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As I See It

Hal Sundin

Originally a stage play, later made into a movie, “The Madness of King George” chronicled the progressive dementia of King George III of England, which totally incapacitated him for the last decade of his reign.

But this column is not about the madness of that King George; rather, it is about the insane obsession of our King George, the current President of the United States, with invading Iraq to depose Saddam Hussein, the megalomaniac president of that country

George W. Bush seems to be so obsessed with his mission of getting rid of Saddam Hussein that he appears to be blind to the potential consequences of a military incursion into Iraq.

In the first place we would essentially have to go it alone, which means that this country would bear almost the entire cost of the operation, and also the brunt of the casualties.

Among the non-Islamic countries, only Great Britain has indicated any support for invading Iraq – the rest are almost unanimously opposed.

We also have to recognize the likely response of the Islamic world, which, although not particularly fond of Saddam, may be forced by fundamentalist sentiments in their own countries to side with him. From the standpoint of terrorism, our attack on Iraq could be like beating a hornet’s nest with a stick.

Second, what are the chances of success? If we count on an uprising of anti-Saddam factions in Iraq which does not materialize, we could end up with another fiasco like the Bay of Pigs invasion attempt in Cuba.

At the present time it does not appear that there are any large armed opposition groups in Iraq, as there were in Afghanistan. If we underestimate the strength and tenacity of military and popular support for Saddam in Iraq, we could very easily get bogged down in another Vietnam.

Also if Saddam is cornered and realizes that his cause is lost, he would most likely lash out at our military forces with any and all of his weapons of mass destruction. He didn’t hesitate to set the oil fields in Kuwait on fire when he had lost that war, nor to use poison gases on thousands of Kurds in his own country.

Third, the logistics of assembling, delivering, and maintaining a major military operation in a nearly landlocked country totally surrounded by Islamic countries may well prove insurmountable.

In Vietnam we had uncontested access from the sea to the entire coastline of the country, and that still wasn’t enough.

Our military leaders, who are well aware of the difficulty, uncertainty and enormous cost in money and lives, do not share the president’s enthusiasm for such a venture. The only ones who really do are Secretary of Defense Donald Rumsfeld, his deputy, Paul Wolfowitz, and Vice President Dick Cheney.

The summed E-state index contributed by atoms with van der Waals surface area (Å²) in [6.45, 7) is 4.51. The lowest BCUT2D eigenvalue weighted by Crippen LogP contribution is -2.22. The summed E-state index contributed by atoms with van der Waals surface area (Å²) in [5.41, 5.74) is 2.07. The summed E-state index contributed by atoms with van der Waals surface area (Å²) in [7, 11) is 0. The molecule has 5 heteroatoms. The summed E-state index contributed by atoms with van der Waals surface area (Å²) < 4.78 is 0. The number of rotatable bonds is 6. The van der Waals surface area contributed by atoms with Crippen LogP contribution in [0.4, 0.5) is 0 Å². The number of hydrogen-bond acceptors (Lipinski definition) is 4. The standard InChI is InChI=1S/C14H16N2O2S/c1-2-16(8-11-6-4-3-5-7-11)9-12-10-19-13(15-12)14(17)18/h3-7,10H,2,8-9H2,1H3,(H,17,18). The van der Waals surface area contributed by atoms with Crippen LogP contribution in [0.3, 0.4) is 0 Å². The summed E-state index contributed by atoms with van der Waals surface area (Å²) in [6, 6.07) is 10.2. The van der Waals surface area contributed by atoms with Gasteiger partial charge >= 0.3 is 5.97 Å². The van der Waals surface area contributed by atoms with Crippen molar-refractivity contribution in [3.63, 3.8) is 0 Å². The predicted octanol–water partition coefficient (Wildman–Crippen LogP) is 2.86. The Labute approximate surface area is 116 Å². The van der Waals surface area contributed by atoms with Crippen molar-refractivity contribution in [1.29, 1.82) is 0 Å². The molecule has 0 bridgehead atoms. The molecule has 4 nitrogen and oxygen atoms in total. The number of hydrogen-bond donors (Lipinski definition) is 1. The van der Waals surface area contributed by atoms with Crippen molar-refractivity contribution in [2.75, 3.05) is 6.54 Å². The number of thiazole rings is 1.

Cheney’s warhawk stance really scares me. He makes me think of Dr. Strangelove from the movie of the same name, wildly waving his hat and yelling “Yahoo” as he rode an atom bomb on its way to its target.

And finally, if we were successful in eliminating Saddam in spite of all the difficulties, uncertainties and the enormous cost in lives and financial resources (both of which could serve our country in far better ways), what would we have accomplished?

Would we have only created a quagmire in Iraq in which a leader even more extreme and foolhardy than Saddam could arise to further inflame a country with hatred for the United States?

So what are we to do about this potential menace? Throughout the 1950s and 1960s we were confronted with an even greater threat from the Soviet Union, which went so far as to set up atomic missile bases in Cuba. The threat of retaliation in kind was sufficient to cause the Soviet Union to pull back from the brink.

President Bush preaches the message that the Cold War is over and we need new strategies. But we are engaged in a cold war with Iraq, so why won’t the mutual deterrence strategy which worked so well with a major world power not work with a lesser power?

All we have to do is let Saddam know that if he attacks the United States with chemical, biological or nuclear weapons, we will retaliate in kind, tenfold or hundredfold, and he will no longer have a country.

Saddam knows we have the power to do just that, and should be told that we also have the will. There is no question that he is power hungry, but he is not fool enough to get into a one-sided self-destruction contest with Uncle Sam.

It is time for cooler heads to prevail, and for the present administration to come up with a more creative strategy than going to war with a country which very well may have developed weapons of mass destruction (just as Russia did) but is unlikely to use them if that would mean its annihilation.


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